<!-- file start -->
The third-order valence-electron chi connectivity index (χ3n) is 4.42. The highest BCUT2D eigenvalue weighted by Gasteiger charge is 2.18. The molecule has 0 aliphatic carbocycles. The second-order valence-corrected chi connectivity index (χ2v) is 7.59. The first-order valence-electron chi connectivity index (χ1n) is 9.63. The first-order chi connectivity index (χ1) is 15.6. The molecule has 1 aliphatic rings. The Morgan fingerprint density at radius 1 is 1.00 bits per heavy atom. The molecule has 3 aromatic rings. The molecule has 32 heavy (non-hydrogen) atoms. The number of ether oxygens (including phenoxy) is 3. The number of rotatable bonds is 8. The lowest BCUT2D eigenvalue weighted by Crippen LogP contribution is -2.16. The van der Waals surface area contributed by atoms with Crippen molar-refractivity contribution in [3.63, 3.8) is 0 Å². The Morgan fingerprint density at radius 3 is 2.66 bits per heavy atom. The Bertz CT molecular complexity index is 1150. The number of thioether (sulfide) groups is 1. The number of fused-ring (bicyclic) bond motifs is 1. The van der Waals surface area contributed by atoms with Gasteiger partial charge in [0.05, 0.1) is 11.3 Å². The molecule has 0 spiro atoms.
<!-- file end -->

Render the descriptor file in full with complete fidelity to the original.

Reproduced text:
The third-order valence-electron chi connectivity index (χ3n) is 4.42. The highest BCUT2D eigenvalue weighted by Gasteiger charge is 2.18. The molecule has 0 aliphatic carbocycles. The second-order valence-corrected chi connectivity index (χ2v) is 7.59. The first-order valence-electron chi connectivity index (χ1n) is 9.63. The first-order chi connectivity index (χ1) is 15.6. The molecule has 1 aliphatic rings. The Morgan fingerprint density at radius 1 is 1.00 bits per heavy atom. The molecule has 3 aromatic rings. The molecule has 32 heavy (non-hydrogen) atoms. The number of ether oxygens (including phenoxy) is 3. The number of rotatable bonds is 8. The lowest BCUT2D eigenvalue weighted by Crippen LogP contribution is -2.16. The van der Waals surface area contributed by atoms with Crippen molar-refractivity contribution in [3.63, 3.8) is 0 Å². The Morgan fingerprint density at radius 3 is 2.66 bits per heavy atom. The Bertz CT molecular complexity index is 1150. The number of thioether (sulfide) groups is 1. The number of fused-ring (bicyclic) bond motifs is 1. The van der Waals surface area contributed by atoms with Gasteiger partial charge in [0.05, 0.1) is 11.3 Å². The molecule has 0 spiro atoms.